The Washington Times - December 6, 2008, 05:31PM

PHILADELPHIA – Army’s best chance to score came midway through the first quarter.

Navy punter Kyle Delahooke deftly chased down a bad snap in the end zone, then booted about as welcome a 13-yard punt as anyone could ever come up with. Army took over near midfield, went three-and-out, and Navy proceeded to cobble together a drive for a field goal to make it 10-0.

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The Cadets never did score, instead enduring the first shutout in the series since 1978.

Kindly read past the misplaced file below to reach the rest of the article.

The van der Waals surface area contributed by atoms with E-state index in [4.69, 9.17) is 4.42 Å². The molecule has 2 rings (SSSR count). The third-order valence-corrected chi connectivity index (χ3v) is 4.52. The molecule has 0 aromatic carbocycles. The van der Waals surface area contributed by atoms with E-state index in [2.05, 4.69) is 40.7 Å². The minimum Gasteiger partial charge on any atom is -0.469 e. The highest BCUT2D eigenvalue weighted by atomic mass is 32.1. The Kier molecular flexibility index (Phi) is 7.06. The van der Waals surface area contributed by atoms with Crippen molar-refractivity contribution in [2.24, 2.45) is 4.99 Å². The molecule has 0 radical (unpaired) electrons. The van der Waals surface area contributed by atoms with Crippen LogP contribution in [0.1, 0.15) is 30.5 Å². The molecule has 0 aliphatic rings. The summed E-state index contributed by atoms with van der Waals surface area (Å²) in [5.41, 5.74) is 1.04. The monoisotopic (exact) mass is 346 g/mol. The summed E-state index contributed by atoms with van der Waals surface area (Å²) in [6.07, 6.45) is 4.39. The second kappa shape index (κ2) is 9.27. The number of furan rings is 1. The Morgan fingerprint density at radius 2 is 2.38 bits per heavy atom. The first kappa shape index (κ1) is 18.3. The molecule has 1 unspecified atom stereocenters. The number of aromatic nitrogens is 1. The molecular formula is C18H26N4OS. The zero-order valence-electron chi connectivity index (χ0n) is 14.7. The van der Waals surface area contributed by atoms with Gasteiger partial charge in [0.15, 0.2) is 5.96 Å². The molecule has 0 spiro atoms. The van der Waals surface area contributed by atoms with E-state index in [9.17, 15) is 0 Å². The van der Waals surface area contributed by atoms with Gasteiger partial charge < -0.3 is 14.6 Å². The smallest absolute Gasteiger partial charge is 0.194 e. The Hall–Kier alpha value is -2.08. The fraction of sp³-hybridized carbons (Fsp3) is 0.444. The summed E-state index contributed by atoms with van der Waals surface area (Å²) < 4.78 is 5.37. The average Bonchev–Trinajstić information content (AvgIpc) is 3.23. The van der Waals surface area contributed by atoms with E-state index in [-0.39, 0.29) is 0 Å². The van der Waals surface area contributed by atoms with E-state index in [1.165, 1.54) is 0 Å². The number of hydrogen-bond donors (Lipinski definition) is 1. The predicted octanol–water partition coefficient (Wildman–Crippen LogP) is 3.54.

“I’m on him to take a safety and throw it out of bounds,” coach Ken Niumatalolo said. “The kid had enough composure to get the ball, turn around, see he had time and get it off. I think that was the turning point in the game.”

It was quite the sight from the sideline, too.

“I was a punter in high school, and I was told if it goes over your head in the end zone  just to kick it back for a safety, ” fullback Eric Kettani said. “It  was real impressive. I was proud of him.”

It’s tough to say what was the most impressive part of that play. Maybe it was Delahooke’s awareness. Perhaps it was his ability to smoothly uncork a punt under those conditions. And maybe it was the fact none of Navy’s linemen went downfield.

“Like I said, that’s why it goes to show that coaching’s overrated,” Niumatalolo said.

Patrick Stevens